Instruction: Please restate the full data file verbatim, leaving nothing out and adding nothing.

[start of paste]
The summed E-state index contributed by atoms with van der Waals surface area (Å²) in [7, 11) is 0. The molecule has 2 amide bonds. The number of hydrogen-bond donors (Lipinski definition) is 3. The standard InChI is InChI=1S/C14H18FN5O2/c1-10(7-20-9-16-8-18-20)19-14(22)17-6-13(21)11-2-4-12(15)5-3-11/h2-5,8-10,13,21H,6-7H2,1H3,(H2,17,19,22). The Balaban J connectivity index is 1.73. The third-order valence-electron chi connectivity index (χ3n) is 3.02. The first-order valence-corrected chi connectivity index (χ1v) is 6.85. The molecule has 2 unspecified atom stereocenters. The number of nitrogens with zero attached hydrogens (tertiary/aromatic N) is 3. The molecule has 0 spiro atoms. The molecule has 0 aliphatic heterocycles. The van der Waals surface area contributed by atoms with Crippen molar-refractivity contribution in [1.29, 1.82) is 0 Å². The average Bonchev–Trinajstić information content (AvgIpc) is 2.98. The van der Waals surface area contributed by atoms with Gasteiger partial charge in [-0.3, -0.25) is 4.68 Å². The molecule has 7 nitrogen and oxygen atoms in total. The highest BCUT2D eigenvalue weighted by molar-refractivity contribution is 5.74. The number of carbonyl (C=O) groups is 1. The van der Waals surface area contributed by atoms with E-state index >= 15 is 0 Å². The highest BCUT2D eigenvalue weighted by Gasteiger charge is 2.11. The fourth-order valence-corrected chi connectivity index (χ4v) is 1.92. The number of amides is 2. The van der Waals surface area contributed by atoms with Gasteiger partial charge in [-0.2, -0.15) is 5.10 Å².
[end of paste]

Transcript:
The summed E-state index contributed by atoms with van der Waals surface area (Å²) in [7, 11) is 0. The molecule has 2 amide bonds. The number of hydrogen-bond donors (Lipinski definition) is 3. The standard InChI is InChI=1S/C14H18FN5O2/c1-10(7-20-9-16-8-18-20)19-14(22)17-6-13(21)11-2-4-12(15)5-3-11/h2-5,8-10,13,21H,6-7H2,1H3,(H2,17,19,22). The Balaban J connectivity index is 1.73. The third-order valence-electron chi connectivity index (χ3n) is 3.02. The first-order valence-corrected chi connectivity index (χ1v) is 6.85. The molecule has 2 unspecified atom stereocenters. The number of nitrogens with zero attached hydrogens (tertiary/aromatic N) is 3. The molecule has 0 spiro atoms. The molecule has 0 aliphatic heterocycles. The van der Waals surface area contributed by atoms with Crippen molar-refractivity contribution in [1.29, 1.82) is 0 Å². The average Bonchev–Trinajstić information content (AvgIpc) is 2.98. The van der Waals surface area contributed by atoms with Gasteiger partial charge in [-0.3, -0.25) is 4.68 Å². The molecule has 7 nitrogen and oxygen atoms in total. The highest BCUT2D eigenvalue weighted by molar-refractivity contribution is 5.74. The number of carbonyl (C=O) groups is 1. The van der Waals surface area contributed by atoms with E-state index >= 15 is 0 Å². The highest BCUT2D eigenvalue weighted by Gasteiger charge is 2.11. The fourth-order valence-corrected chi connectivity index (χ4v) is 1.92. The number of amides is 2. The van der Waals surface area contributed by atoms with Gasteiger partial charge in [-0.2, -0.15) is 5.10 Å².